St. Michael, MN
GARRISON KEILLOR and some friends from Prairie Home Poetry, Stories, and Classic Duets Featuring: Prudence Johnson Bob Douglas and Adam Granger Dan Chouinard, music director JULY 4, 2021, 4:00 PM SUMMERFIELD AMPHITHEATER 4300 O’Day Ave. NE, St. Michael, MN 55376 $42/$15 Outside concert FAQs In 2021 we are going bigger, better, bolder, and in the […]
GARRISON KEILLOR and some friends from Prairie Home Poetry, Stories, and Classic Duets Featuring: Prudence Johnson Bob Douglas and Adam Granger Dan Chouinard, music director July 2, 2021, 7:30 PM BIG TOP CHAUTAUQUA, BAYFIELD, WI Reserved $60/$52/$42 The Lake Superior Big Top Chautauqua is a 900-seat music venue and performing arts center, located near […]
Stillwater, MN 6-30
GARRISON KEILLOR and some friends from Prairie Home Poetry, Stories, and Classic Duets Featuring: Prudence Johnson Bob Douglas and Adam Granger Dan Chouinard, music director June 30, 2021, 5:30 PM – 8:30 PM THE AVALON, STILLWATER, MN St. Croix Boat & Packet Co., 525 Main Street South, Stillwater, MN 55082 DINNER, CRUISE, AND SHOW […]
Just Added: Stillwater, MN 6-29
GARRISON KEILLOR and some friends from Prairie Home Poetry, Stories, and Classic Duets Featuring: Prudence Johnson Bob Douglas and Adam Granger Dan Chouinard, music director JUST ADDED June 29, 2021, 5:30 PM – 8:30 PM THE AVALON, STILLWATER, MN St. Croix Boat & Packet Co., 525 Main Street South, Stillwater, MN 55082 DINNER, CRUISE, […]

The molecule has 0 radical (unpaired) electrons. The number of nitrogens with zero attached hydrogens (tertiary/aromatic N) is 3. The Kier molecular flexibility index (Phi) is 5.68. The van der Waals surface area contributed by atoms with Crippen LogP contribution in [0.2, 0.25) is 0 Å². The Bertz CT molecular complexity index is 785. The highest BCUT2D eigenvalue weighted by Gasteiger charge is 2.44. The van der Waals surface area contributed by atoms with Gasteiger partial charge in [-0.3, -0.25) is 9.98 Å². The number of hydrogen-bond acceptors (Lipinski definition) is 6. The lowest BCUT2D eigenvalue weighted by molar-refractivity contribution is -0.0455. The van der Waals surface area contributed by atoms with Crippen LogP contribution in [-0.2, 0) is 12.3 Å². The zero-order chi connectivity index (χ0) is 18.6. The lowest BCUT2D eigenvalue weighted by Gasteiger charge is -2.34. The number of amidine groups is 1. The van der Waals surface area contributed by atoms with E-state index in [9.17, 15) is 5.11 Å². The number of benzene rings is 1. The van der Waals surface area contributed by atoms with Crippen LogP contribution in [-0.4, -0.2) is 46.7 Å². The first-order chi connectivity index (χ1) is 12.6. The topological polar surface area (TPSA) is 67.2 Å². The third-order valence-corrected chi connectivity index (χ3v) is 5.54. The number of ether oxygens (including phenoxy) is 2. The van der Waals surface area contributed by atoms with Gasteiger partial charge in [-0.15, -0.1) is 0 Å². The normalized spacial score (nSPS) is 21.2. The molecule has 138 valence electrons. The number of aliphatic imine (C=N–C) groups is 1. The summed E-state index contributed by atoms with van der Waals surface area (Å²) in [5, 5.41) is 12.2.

Don’t Look Back
by Kay Ryan
This is not
for the neckless.
swivel their heads
on their fry;
no one expects
this. They are
on the odds
the exact and modest
number of goslings
who if she
and if she does not
“Don’t Look Back” by Kay Ryan, from Say Uncle. © Grove Press, 2000. Reprinted with permission. (buy now)
It’s the birthday of American nonfiction writer and novelist Annie Dillard (books by this author) born in Pittsburgh, Pennsylvania (1945). In 1970 she began keeping journals of her daily walks around Tinker Creek by her home outside the Blue Ridge Mountains in Virginia. She’d write about everything she saw, like animals and birds, and even her reflections on theology and literature. Eventually she wrote so much she filled 20 volumes of journals. She decided she had enough for a book and at the very end she was writing for 15 to 16 hours a day. That book, Pilgrim at Tinker Creek (1974), won the Pulitzer Prize, when Annie Dillard was just 29 years old.
Dillard was the daughter of an oil company executive and read voraciously as a child. She says, “I opened books like jars.” One of her very favorites was The Field Book of Ponds and Streams (1930) by Ann Haven Morgan. She wrote about growing up in Pittsburgh in her autobiography, An American Childhood (1987). It was so popular that it helped usher in the memoir craze.